I ran a poetry workshop out in the wilds – even wilder than the wilds I live in – of Dartmoor the summer before last. The participants were all extremely friendly (and also highly talented – watch out for Rebecca Gethin’s forthcoming debut collection), and the only hiccup, apart from my attempting to find the venue, came when I steered the writing into the territory of sonnets. I let slip that a sonnet might not need either a) to rhyme, or b) to have fourteen lines. One of the group took exception to this. ‘A sonnet,’ he said, ‘is a sonnet.’ He was prepared to cut me some slack on the rhyme-scheme, since Shakespeare, Milton, Wordsworth and a few other big names use different schemes (which all have names, i.e. Shakespearean, Miltonic, Wordsworthian), but he wasn’t budging on the fourteen lines or on the rhyming. Nor, if I’d pushed him, would he have given me much rope on the question of metre (or meter as the Americans rightly and sensibly spell it. Why the British continue to use the same word as the one for that length which is a bit more than a yard, I do not know. But the British are funny about weights and measures. There are plenty who would back any party who promised to bring back the groat, the doubloon, the rod, the pole and the perch, and who treat the decimal side of a ruler with contempt).
Anyway. We had to arrive at a compromise that what I was calling deviant sonnets were merely ‘poems’ (we didn’t get as far as arguments about whether a sonnet should have a volta – a shift halfway through – or what Shelley thought he was doing with Ozymandias, the rhyme-scheme of which is very peculiar. And to go off at a tangent, I had another student, elsewhere, who once rightly pointed out that the framing device Shelley uses – ‘I met a traveller from an antique land/ Who said:’ is pretty unnecessary).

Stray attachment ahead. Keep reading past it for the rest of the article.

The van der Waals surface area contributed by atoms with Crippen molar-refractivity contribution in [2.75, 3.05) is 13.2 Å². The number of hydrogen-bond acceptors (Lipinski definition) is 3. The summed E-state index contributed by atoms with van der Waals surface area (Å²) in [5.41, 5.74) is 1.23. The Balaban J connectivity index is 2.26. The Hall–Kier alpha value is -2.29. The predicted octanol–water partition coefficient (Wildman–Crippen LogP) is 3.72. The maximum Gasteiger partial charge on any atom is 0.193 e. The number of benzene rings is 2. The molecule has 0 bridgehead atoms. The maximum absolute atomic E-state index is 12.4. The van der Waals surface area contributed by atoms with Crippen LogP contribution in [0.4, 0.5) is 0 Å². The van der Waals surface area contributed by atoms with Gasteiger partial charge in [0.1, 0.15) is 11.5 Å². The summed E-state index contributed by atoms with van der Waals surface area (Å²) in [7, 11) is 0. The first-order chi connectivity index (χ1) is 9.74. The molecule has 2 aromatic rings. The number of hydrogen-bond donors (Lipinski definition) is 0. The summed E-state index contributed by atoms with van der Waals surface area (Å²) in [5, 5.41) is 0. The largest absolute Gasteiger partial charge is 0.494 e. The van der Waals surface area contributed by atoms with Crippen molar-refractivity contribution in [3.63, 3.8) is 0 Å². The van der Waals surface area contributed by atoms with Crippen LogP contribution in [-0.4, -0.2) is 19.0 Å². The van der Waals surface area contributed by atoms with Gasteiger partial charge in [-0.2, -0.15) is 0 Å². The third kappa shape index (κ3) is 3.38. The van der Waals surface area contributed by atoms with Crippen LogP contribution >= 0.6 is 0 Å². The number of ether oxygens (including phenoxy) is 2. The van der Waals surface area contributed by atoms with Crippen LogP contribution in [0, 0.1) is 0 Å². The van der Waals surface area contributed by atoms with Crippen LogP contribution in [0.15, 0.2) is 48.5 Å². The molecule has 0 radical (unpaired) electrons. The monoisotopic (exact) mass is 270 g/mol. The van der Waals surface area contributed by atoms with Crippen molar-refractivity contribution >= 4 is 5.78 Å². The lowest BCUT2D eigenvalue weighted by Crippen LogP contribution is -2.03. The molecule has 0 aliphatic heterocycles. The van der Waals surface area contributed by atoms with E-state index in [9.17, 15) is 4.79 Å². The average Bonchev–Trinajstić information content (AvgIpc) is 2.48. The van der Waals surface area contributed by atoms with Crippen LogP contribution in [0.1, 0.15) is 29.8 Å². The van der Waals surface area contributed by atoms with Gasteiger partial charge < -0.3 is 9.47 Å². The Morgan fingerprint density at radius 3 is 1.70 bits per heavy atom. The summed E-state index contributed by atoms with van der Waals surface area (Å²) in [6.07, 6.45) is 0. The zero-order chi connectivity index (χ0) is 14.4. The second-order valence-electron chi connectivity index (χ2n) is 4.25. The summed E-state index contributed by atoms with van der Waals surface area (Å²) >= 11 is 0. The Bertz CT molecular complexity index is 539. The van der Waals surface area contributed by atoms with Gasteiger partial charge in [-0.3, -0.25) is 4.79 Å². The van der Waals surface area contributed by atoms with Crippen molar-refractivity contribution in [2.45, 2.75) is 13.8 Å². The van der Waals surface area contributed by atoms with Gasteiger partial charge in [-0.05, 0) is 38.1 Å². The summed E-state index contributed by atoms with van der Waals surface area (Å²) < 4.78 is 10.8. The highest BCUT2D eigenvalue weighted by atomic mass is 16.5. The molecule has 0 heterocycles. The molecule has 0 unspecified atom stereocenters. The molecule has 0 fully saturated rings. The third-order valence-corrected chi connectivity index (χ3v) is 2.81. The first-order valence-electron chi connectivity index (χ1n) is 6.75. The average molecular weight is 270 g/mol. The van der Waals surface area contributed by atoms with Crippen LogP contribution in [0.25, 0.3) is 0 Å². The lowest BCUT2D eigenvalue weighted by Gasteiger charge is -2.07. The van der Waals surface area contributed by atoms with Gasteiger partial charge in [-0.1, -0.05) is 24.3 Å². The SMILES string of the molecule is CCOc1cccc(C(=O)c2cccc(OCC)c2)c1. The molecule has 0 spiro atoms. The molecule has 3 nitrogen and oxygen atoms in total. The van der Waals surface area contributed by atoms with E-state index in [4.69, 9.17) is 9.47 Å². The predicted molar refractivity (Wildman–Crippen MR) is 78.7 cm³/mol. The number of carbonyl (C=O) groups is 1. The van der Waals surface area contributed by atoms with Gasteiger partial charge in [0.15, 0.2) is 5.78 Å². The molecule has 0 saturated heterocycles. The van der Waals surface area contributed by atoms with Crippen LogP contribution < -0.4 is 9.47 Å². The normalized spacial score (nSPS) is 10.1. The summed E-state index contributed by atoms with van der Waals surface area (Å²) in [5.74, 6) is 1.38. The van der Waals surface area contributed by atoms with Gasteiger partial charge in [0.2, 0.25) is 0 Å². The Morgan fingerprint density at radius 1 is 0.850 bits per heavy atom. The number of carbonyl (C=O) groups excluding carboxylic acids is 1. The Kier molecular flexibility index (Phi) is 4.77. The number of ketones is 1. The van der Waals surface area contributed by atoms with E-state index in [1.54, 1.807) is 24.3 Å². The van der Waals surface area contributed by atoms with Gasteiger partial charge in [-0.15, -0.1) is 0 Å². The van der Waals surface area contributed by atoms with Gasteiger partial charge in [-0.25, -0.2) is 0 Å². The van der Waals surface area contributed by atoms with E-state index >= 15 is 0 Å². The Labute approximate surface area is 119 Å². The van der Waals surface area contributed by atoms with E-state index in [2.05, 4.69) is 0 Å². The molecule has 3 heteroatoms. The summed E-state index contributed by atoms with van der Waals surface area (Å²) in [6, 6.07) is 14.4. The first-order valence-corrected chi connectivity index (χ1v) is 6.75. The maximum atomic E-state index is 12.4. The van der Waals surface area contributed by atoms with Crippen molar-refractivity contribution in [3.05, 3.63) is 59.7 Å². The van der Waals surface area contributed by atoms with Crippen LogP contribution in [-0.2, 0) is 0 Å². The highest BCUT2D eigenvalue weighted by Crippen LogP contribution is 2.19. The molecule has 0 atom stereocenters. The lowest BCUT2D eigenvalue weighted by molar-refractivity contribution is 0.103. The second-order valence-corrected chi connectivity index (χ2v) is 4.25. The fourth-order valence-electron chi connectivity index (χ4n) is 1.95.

But the fact is, it is good fun to subvert a traditional form, so that the ghost of the original lurks around the poem, giving it some strength. And I love tinkering with traditional forms, just as I also like sticking to them. (To throw in a puff, there is a chapter by me on this in the book A&C Black are about to publish: A Creative Writing Handbook: developing dramatic technique, individual style and voice.) One of the hardest, because there are only two rhymes, is the villanelle. There are some great villanelles in the world, and they always work if they have a clean first and third line. Strictly, these should be repeated, word for word, as the sixth and ninth, twelfth and fifteenth, and eighteenth and nineteenth lines (you can mess with the punctuation). But, as Elizabeth Bishop shows with ‘One Art’, you can produce a great villanelle without being slavish about the form the repetition takes. The most famous villanelle is probably Dylan Thomas’s ‘Do Not Go Gentle Into That Good Night’, which has such a strong first line (the title) and third line (‘Rage, rage, against the dying of the light’) that it lodges in the memory. Read it here. But since I’ve been unwise enough to have a pop at Shelley, I think I’ll just suggest that, having chosen one of the easiest rhymes (-ite/-ight) available to any poet, Thomas includes a really terrible line in one of the other mandatory echoes of lines 1 and 3 (which come in the fourth, seventh, tenth, thirteenth and sixteenth lines). It’s the sixteenth line:
And you, my father, on that sad height
which is so clumsy. What ‘sad height’? The rhyme is driving the poem and no mistake.
Anyway, having got that out of my system… I was casting about for a subject for my weekly poem (see it here), when the TV news quoted the Israeli deputy prime minister as saying that they would continue bombing Hamas ‘to the bitter end’. And ‘the bitter end’ struck me as a phrase that would naturally fit a villanelle. And, in writing it, it struck me that the subject needed the hiccup of truncated ‘b’ lines, to indicate the speaker’s madness, and also that the first line, which should be the eighteenth, needed to be, varied, the last line. So even the form of the poem is rebelling against the very vicious attack on Gaza. Israel, to get political, strikes me almost as a national suicide bomber, bent on self-destruction. It’s been armed to the teeth by the West. As a result, it has lost all sense of scale and decency.
And this was supposed to be about strict verse forms. And they wouldn’t all approve on Dartmoor, when it comes to the form. And I never know if lobbing a grenade of a serious poem into a sequence of ‘lightly satirical’ poems works. But then the subject of what we mean by ‘light verse’ is worth a blog in its own right.